Karl Marx once observed that history repeats itself, first as tragedy second as farce. If this is true, then Russian President Putin’s annexation of the Crimea is history repeating itself. The combination of authoritarian politics, rampant nationalism and revanchism was at the heart of the tragedies that engulfed Europe throughout the Twentieth Century. Now they are back.
The West’s reaction to Russia’s illegal action is clearly the farce. In response to an action that many political figures, strategists and historians liken to Nazi Germany’s moves against Austria and Czechoslovakia in 1938, what has the Obama Administration done? First, the President pronounced solemn warnings of the dire consequences for Russia if it went ahead with annexation. Funny, that didn’t seem to have any effect on the Kremlin. Following the rigged Crimean referendum on independence, the U.S. imposed travel and banking sanctions on 11 individual Russians and Ukrainians; the European Union, showing a spine of steel, upped the ante to 21 named individuals. However, Secretary of State John Kerry, channeling Sonny Corleone, made sure to publicly reassure President Putin that there was nothing personal involved in any sanctions; it was all strictly business. A Russian government minister on the sanctions list is reported to have tweeted President Obama inquiring as to the point of imposing sanctions on someone with no bank accounts or business interests in the West.
This is the play book for crisis management if it were written for Monty Python. I can just imagine an alternative history in which Britain and France responded to German occupation of the Sudetenland by freezing Hitler’s, Goering’s and Goebbels’s bank accounts and denying them visas. Unable to order clothing from Harrods’s or perfume from Chanel and prohibited from vacationing on the Cote d’Azur, the leaders of the Third Reich capitulate. John Cleese, call your agent, there is a part for you in a new comedy act: Obama and Putin, Grumpy Old Presidents.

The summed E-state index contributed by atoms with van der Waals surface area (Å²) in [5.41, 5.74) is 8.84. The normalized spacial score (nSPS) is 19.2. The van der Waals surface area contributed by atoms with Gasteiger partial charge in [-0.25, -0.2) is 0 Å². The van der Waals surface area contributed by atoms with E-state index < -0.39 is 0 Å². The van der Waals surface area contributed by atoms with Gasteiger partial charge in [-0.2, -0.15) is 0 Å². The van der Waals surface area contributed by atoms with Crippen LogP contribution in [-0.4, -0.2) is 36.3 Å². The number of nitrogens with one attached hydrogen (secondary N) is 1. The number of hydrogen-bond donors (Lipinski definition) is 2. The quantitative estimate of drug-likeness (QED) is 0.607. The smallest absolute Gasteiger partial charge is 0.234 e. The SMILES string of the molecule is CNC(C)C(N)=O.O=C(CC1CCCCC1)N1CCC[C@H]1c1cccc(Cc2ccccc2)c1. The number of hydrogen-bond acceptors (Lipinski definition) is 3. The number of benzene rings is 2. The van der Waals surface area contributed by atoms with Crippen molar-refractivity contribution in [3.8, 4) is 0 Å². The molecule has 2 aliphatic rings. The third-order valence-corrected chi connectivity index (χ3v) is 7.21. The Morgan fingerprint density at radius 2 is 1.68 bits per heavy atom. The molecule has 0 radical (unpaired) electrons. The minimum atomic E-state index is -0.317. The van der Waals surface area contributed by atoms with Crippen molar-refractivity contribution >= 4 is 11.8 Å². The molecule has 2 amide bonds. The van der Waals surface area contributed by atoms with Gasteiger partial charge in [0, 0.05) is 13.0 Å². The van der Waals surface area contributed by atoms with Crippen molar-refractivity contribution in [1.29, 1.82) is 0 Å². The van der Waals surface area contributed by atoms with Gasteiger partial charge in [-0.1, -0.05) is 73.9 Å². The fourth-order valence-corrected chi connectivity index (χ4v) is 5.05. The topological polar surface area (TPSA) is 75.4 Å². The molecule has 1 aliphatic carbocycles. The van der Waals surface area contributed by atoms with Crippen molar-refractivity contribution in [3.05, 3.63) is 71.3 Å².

It may be true, as some pundits have observed, that the West lacks good – actually this means cheap and easy – options for halting Russia’s aggression against its neighbors. But must the few steps we do take look feckless and silly? When the Ukrainian Foreign Minister visited the White House asking for military assistance, the Administration took the bold and very public step of offering military rations. Really, MREs to halt Russian tanks? Then, the White House has the chutzpah to characterize its actions against the “Dirty 11” the most comprehensive sanctions to hit Russia since the end of the Cold War. What would Presidents Kennedy, Reagan and even Carter think? Did the White House forget the Magnitsky Act, which was signed into law just a little over a year ago? Please, Mr. President, if you cannot act tough try not to sound ridiculous.
In fact, there are many steps the U.S. and its allies could and should take even now that would not merely send a message but cause Russia real pain. France could cancel its sale of amphibious warfare ships and other military hardware to Russia. Better still, it could offer this equipment to Ukraine. Great Britain could announce that it will halt planned cuts to its military force structure. President Obama could announce a substantial military assistance package for the Ukraine. The U.S. and the European Union could curtail the operation of Russian banks in the West.
There is no way of knowing if, as many critics alleged, the Administration’s past behavior encouraged the Kremlin’s aggression. But continuing to behave as though they were participating in a comedy sketch rather than what potentially could be the opening act of a 21st Century tragedy isn’t just bad policy, it’s ludicrous.
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